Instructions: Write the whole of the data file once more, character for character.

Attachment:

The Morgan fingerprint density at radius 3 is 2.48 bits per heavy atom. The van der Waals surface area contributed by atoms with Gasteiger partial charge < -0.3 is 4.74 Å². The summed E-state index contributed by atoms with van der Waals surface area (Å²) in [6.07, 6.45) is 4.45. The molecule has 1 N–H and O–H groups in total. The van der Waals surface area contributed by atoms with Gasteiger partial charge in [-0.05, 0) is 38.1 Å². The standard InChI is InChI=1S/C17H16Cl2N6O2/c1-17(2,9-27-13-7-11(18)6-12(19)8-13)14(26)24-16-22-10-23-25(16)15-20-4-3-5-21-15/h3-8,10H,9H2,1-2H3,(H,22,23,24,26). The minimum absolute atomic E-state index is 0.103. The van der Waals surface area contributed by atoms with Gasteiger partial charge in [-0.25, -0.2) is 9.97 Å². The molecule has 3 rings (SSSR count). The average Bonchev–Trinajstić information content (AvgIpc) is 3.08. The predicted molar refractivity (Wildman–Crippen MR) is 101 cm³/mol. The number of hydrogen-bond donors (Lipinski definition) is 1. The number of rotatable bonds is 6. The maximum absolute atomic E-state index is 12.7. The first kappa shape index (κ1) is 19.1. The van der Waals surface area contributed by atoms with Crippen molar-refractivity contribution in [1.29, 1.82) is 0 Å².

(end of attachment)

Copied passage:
The Morgan fingerprint density at radius 3 is 2.48 bits per heavy atom. The van der Waals surface area contributed by atoms with Gasteiger partial charge < -0.3 is 4.74 Å². The summed E-state index contributed by atoms with van der Waals surface area (Å²) in [6.07, 6.45) is 4.45. The molecule has 1 N–H and O–H groups in total. The van der Waals surface area contributed by atoms with Gasteiger partial charge in [-0.05, 0) is 38.1 Å². The standard InChI is InChI=1S/C17H16Cl2N6O2/c1-17(2,9-27-13-7-11(18)6-12(19)8-13)14(26)24-16-22-10-23-25(16)15-20-4-3-5-21-15/h3-8,10H,9H2,1-2H3,(H,22,23,24,26). The minimum absolute atomic E-state index is 0.103. The van der Waals surface area contributed by atoms with Gasteiger partial charge in [-0.25, -0.2) is 9.97 Å². The molecule has 3 rings (SSSR count). The average Bonchev–Trinajstić information content (AvgIpc) is 3.08. The predicted molar refractivity (Wildman–Crippen MR) is 101 cm³/mol. The number of hydrogen-bond donors (Lipinski definition) is 1. The number of rotatable bonds is 6. The maximum absolute atomic E-state index is 12.7. The first kappa shape index (κ1) is 19.1. The van der Waals surface area contributed by atoms with Crippen molar-refractivity contribution in [1.29, 1.82) is 0 Å².